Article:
This really happened. I am standing in the hallway of a famous brokerage house where I have an account so insignificant they send out my monthly statement on a postcard.
The brokerage firm will remain unnamed, but its mascot is an animal famously unwelcome in china shops. Not to mention many living rooms.
Anyway, I am standing there with $1,000 cash in one hand and a deposit slip in the other.
"I'd like to make a deposit," I tell the woman behind the kind of plush desk you'd expect to find in a famous brokerage house.
She smiles and says, "We don't take cash."
I say, blinking, "You don't understand. This is American money."
She smiles again.
"Look," I say, pointing at your basic greenbacked American legal tender, "that's Ben Franklin. I've got 10 Ben Franklins, each worth $100 any place in America. You know Ben. Came to Philadelphia with a loaf of bread under each arm. Penny saved, penny earned. Hang together, hang separately. We fought the British just so we could have our own money and wouldn't have to say farthings anymore. Here, I'll bite into one. See, this money is good."
"Not here," she says, still smiling.
And as I wrestle her to the floor, she explains why they can't use cash money. It seems they spit on actual money in places like this unless it's the kind that comes over a wire or through a computer or if Bill Gates personally brings it over.
They don't even take yen.
That was the start of my bad money day. Actually, it was bad even before then. The reason for bringing the cash in the first place was that I had written a check on this account, and the check was going to bounce.
It's fair to ask why someone like myself, who thinks Wall Street is a rapacious, mendacious institution with which no right-thinking person would ever associate, has an account with this famous brokerage house.
The answer is easy: greed.
Remember greed? I set up the account back in the '80s when everyone did business with a brokerage house because Ronald Reagan and Gordon Gekko assured us that, if we did, we would soon all become rich. Many did. Some of us did not.
After years of buying high and selling low, I allowed the account to settle into a form of dormancy, to be touched only in times of emergency.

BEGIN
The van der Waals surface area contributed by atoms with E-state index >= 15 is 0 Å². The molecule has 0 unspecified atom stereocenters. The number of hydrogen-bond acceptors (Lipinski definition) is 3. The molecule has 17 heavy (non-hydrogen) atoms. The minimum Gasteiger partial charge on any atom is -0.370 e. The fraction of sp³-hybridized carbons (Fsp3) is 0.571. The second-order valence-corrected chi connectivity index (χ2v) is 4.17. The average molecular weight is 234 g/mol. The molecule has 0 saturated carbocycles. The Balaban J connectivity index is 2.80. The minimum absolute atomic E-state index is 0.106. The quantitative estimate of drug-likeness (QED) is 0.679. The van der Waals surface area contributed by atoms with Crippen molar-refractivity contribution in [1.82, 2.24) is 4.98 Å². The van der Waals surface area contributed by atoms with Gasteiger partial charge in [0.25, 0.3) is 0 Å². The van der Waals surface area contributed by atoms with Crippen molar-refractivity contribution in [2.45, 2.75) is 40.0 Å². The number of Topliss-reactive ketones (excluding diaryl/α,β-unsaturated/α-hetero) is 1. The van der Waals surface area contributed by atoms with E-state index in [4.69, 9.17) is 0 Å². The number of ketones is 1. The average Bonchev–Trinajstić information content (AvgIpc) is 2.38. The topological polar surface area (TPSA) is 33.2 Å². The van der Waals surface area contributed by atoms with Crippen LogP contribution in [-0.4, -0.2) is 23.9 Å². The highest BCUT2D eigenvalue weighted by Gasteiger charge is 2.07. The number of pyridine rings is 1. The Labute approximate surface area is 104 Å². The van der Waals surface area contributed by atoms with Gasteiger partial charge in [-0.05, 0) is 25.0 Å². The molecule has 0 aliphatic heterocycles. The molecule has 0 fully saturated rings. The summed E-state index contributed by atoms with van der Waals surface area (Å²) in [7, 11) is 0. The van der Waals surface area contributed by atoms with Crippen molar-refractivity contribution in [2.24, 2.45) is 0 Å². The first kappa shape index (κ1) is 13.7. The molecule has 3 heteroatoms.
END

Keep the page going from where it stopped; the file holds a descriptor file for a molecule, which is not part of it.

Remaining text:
The emergency this time comes courtesy of the MasterCard company, which sent me a bill greater than the amount in my account. The only way to make up the difference is with cash. You know why. If you write a check to put in your account, it won't clear much before the millennium or when Al Gore reduces the size of the federal government, whichever comes first.
A check wouldn't work. Cash doesn't work. I even try to barter -- but it seems that a pair of smelly old Reeboks aren't worth what they used to be.
And so I go back to my office, where the day gets only worse.
While waiting for the Big Bounce, I pick up the paper and read a story that begins: "As millions of Americans pour money into mutual funds at a record rate -- nearly $1 billion a day -- concerns are growing that the funds are bringing new risks to the savings of many people and instability to the markets in which they invest."
In other words, we're doomed.
Like many of you who have no money to speak of, I do have a retirement plan down at the plant, which is supposed to allow me to spend my golden years in some luxury, or at least in the best darn trailer money can buy.
Under this plan, I invest some money, the company invests some money, and it all goes to some guy who runs a mutual fund. We give him the money, which he invests in the market, because he's smarter than we are in the ways of finance, meaning he knows the difference between, say, eurodollars and pork bellies.
People have rushed to invest their life savings in mutual funds because interest rates are so low you have to pay banks these days to hold your money. In fact, many mattresses will now give you a higher rate.
And so, with now $1.8 trillion invested in mutual funds, the market is through the roof, meaning famous brokerage houses are getting richer. Meantime, we're set up for a giant fall if the market takes a major dip.
What should we do? Don't ask me. But I have learned this much: If you want to keep investing, don't bring cash.